Holy spirit

Lent invites us to the Holy Spirit, master of the interior life

As we continue our journey through Lent, our task is to keep our attention on the paschal mystery of the Lord Jesus Christ, namely his passion, death and resurrection. We are called to direct all that we do towards this singular and moving mystery. As we try to understand this mystery, we are guided by the Holy Spirit and we receive the help of grace.

In the paschal mystery, Jesus Christ reconciled humanity with the Father. In this saving action, he opened to us the life of grace.

Grace is the unmerited kindness of God. She saves us from sin, regenerates us and makes us one of her children. Grace is the very life of God dwelling in us. It is the source and nourishment of our supernatural life. It is the power of God within us that moves us to seek holiness by doing good and avoiding evil.

In the life of the Church, the reality of grace is understood in a complex theological web of terms and explanations. Ascetic theology rightly divides grace into different types, so that we can understand what God is specifically doing in us and how we are called to respond to it. Rather than confusing, the theological explanation of grace is designed to give us both clarity and precision in thought and action.

What then is the theological explanation of grace? Where does it start?

The teaching on grace begins with the Holy Spirit, since as Saint Paul teaches us: “no one understands what is truly God’s except the Spirit of God”. It is the Holy Spirit — the Third Person of the Holy Trinity and the Love between the Father and the Son — who shows us the face of the Father and who does the saving work of our Redeemer.

The Holy Spirit takes the merits of the paschal mystery of Our Lord and applies them to our hearts and to the whole body and work of the Church throughout time. He is the one who dwells in us. He is the source of all grace. The supernatural life cannot be understood or lived without his presence and help.

The Holy Spirit is the master of the inner life. By giving birth to the “inner man”, justification entails the sanctification of the whole being of the person.

Surely many people today could echo the early Christians in Ephesus, who said, “We haven’t even heard of there being a Holy Spirit.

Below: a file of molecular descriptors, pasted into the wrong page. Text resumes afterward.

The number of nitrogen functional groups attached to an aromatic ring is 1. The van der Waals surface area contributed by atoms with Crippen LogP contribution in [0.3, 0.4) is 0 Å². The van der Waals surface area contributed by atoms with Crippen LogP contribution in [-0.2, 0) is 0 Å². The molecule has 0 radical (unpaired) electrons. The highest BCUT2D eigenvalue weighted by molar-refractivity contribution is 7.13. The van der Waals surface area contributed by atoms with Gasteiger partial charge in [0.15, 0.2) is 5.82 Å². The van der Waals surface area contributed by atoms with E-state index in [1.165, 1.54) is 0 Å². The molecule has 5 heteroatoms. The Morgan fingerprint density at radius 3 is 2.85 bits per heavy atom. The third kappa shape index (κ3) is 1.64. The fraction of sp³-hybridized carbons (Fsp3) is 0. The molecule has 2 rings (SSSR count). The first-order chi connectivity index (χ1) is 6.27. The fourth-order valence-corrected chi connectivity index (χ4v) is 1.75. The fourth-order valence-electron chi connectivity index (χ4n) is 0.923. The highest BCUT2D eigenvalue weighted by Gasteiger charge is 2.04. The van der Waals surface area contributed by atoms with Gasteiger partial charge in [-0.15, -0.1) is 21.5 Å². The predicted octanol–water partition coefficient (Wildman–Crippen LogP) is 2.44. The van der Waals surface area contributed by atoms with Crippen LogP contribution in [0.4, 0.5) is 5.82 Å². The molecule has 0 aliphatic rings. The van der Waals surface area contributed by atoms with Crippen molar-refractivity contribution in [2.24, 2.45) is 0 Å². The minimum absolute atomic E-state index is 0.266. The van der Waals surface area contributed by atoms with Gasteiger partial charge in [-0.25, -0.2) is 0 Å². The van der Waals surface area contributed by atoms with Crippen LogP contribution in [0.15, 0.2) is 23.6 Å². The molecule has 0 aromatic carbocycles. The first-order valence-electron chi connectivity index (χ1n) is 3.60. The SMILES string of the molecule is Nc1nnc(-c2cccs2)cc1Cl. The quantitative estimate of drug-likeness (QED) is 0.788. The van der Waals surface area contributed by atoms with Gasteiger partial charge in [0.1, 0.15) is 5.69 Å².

This is true in part because the Holy Spirit does not speak for himself, as the Lord Jesus taught us: “When the Spirit of truth comes, he will guide you into all truth; for he will not speak on his own, but whatever he hears he will speak, and he will shew you things to come. The lack of knowledge of the Holy Spirit is also true, however, due to a widespread neglect of our supernatural lives and the presence and power of the Holy Spirit in popular preaching and teaching today.

It is the Holy Spirit who moves in the heart of every man and woman, calling them into fellowship with the one true God. He calls us all to divine sonship. In his work of sanctification, the Holy Spirit moves where his divine action is needed. There is no control or calculation of his activity among us.

The Lord Jesus refers to this movement of the Holy Spirit when he told us: “The wind blows where it wills, and you hear the sound of it, but you do not know where it comes from or where it goes. It is the same with all who are born of the Spirit. As children of God, we can therefore trust that the Holy Spirit will always be present when he is sought, and that grace will come to us whenever we need it.

As the Lord Jesus taught us: “But the Advocate, the Holy Spirit, whom the Father will send in my name, will teach you everything and remind you of everything that I have told you.

As we go through Lent and work to keep our attention and penitential practices focused on the paschal mystery, we should also try to better understand the Holy Spirit and the works of grace in our lives.

Portions of today’s column are from my new book, Glory Unto Glory: An Introduction to Ascetic Theology. Follow Father Jeffrey Kirby on Twitter: @fatherkirby